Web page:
Let’s recap: Condoleezza’s uncle is possibly dying, everyone is rushing around trying to get him to the hospital for help except for grandma who basically says that she isn’t going to do shit to help save his life because it may be that god wants him to die. Gnarly shit, right?
Not to Condoleezza! Oh, no. She thinks this is admirable. She finishes the story by saying that she is in awe of her grandmother in that moment because it is “remarkable to have that kind of peace.”
Remarkable to have that kind of peace? Or that kind of ignorance? Or that kind of basic disregard for human life?
THIS IS WHAT THEY WERE TEACHING US AT A LEADERSHIP CONFERENCE. Can you believe that? Neither can I.
One speaker, however, Dr. Henry Cloud, spoke a few words that really resonated with me, being an atheist. He said about leadership:
“The worst thing a leader can do is hope. Leaders must create a necessary ending.”
I agree with this whole-heartedly and honestly think the world would be better off if the majority of the people on it did too. For example, Christians hope and pray that something will happen — that their god will implement his divine will in a (hopefully) favorable way. This has always seemed like such a waste of time to me. Why hope and pray for something? Why not go out and get it? Or position yourself in a way that you are more likely to achieve what it is that you want to achieve? That is not true leadership, that is true helplessness.
Basically, all I learned from this leadership conference was that god and religion hold people back from ever amounting to their true potential. So many of these Christian speakers spoke about their faith being the strongest guide in their ability to lead but, from what I can tell, it has been the most hindering. These people had a real opportunity to make a difference in young people’s lives and give them helpful advice for tackling issues in the real world. But sadly, instead they opted to preach about a god that doesn’t exist and while telling us one thing, they were preaching the opposite. Although, I suppose that isn’t anything special or different. Christians do that all the time.
I firmly believe that atheists should have a bigger voice in this world. We should not allow ourselves to remain sequestered for fear of what others (namely employers, family, friends, potential constituents, etc) will think of us if we don’t. Personally, I’m done with hiding my non-belief. I’m over just answering with a “No” when asked if I go to church. It’s time to start answering, “No, I do not because I am an Atheist” instead because I want them to inquire about it. I want people to start thinking differently about atheism and what it means. I want Americans to begin accepting openly atheist people into their government and local positions of power. We are not evil. We are not immoral. We are not devoid of meaning in our lives.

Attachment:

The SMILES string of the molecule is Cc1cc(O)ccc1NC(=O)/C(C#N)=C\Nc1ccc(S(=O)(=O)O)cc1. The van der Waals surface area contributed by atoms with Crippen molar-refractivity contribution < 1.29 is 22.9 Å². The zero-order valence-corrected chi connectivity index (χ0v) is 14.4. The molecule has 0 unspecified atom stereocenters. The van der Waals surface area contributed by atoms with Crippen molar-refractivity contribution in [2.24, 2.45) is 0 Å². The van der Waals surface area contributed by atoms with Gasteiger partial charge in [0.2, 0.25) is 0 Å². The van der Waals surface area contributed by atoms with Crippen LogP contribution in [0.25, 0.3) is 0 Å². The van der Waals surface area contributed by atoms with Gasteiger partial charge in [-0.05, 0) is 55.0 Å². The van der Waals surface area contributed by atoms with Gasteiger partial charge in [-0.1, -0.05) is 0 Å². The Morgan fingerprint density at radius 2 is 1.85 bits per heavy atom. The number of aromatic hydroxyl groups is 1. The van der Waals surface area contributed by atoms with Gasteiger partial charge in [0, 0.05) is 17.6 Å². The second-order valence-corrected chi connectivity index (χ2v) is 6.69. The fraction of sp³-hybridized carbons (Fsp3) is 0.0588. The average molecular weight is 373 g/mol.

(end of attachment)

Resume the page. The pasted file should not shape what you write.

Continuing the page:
To me, religion as it stands today is a disease. It is a disease that is spreading through the weak and the weary spreading ignorance and turning us on each other. It has created a culture in which one is not allowed to be happy with themselves or with anyone else if what makes them happy is outside of their religious doctrine. Religion suppresses people. It suppresses progress and tolerance and it suppresses growth and personal responsibility.
If it were up to me, people would practice or not practice any religion they choose if it makes them happy and fulfills their life but also understand that each person is different and will have different views of what that fulfillment looks like. Unfortunately, religious people can’t seem to recognize that those outside of their religion are just like them — they have dreams and goals and families. Instead, they view someone else’s happiness in another religion as dangerous and ignorant. They kill people who are different than they are because they are viewed as a threat. Ok, death is on the extreme end of this spectrum but, you get the point.
What I want to know is this: Why can’t people just be happy for people who are happy? Why do we have to be right all the time? Why do we have to be in everyone else’s business and personal life? If people are not pursuing personal happiness at the expense of others (i.e. murder, rape, burglary, etc.) then why do so many feel so inclined to stop them? Let them be gay. Let them be nerdy. Let them be Muslim or Jewish or atheist. And you should expect the same respect in return.